Our publication often runs restaurant reviews, and I think it would be great if they start creating maps to show the locations of places they review. Mapping could also lead to coverage. I’m imagining they may look into where various types of restaurants, stores and services are, create a map showing their locations (for example, where the nail salons are, which would be especially relevant before an event like prom) and then write mini-reviews of each of the locations they map.

With this idea in mind, I created a Google Map (see below) of coffee shops in our high school’s town, Northborough, Mass. After determining the locations I would map, I headed out to take photographs, keeping in mind I wanted each image to be similar, clearly showing the front of the shop, but not exactly the same, so I slightly varied the angles I shot from.

After collecting my data, the Google Maps interface was easy to use. After inputting the addresses and uploading my photos, I played around with changing map colors and marker styles to best suit my task.

While of course the publication I advise could simply run the map along with online reviews, I can also see mini-reviews being embedded right into the map or perhaps converting the map into a ThingLink with hot-spots where mini-reviews pop up.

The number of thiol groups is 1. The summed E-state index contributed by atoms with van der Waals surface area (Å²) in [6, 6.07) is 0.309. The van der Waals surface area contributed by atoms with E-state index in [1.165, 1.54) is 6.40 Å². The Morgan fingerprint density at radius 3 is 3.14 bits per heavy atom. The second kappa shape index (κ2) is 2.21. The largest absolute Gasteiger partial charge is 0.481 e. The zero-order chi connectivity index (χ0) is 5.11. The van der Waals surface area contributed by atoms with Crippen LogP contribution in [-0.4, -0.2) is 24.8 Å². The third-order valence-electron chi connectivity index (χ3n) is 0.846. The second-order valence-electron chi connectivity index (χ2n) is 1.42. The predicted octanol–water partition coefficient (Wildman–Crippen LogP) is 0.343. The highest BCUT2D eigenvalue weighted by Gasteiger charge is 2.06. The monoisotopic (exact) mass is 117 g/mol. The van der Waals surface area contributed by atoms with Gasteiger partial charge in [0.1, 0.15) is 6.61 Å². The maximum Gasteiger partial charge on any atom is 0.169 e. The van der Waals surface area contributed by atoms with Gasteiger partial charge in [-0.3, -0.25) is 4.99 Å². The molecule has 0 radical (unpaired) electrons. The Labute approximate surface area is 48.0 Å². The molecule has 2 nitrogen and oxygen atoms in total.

Next up was my survey. I originally planned to create a survey to administer to school community members for feedback on our publication’s website. I had begun to draft questions and was pondering whether to include screenshots of various parts of the site in the survey.

However, quickly coronavirus precautions amped up and I found myself out of school for at least three weeks, so I decided change my survey to one for the wider public in connection with what’s on everyone’s minds: COVID-19.

Over the last few days, as we’ve been bombarded with news and worry, I realized people might actually want to share how the new coronavirus has impacted them. As an interactive experience, a survey not only collects data but also provides respondents with a voice. While my survey is on the topic everyone can’t escape, I wanted its focus to be one that helped people feel a little better by acknowledging and collecting data on personal impact.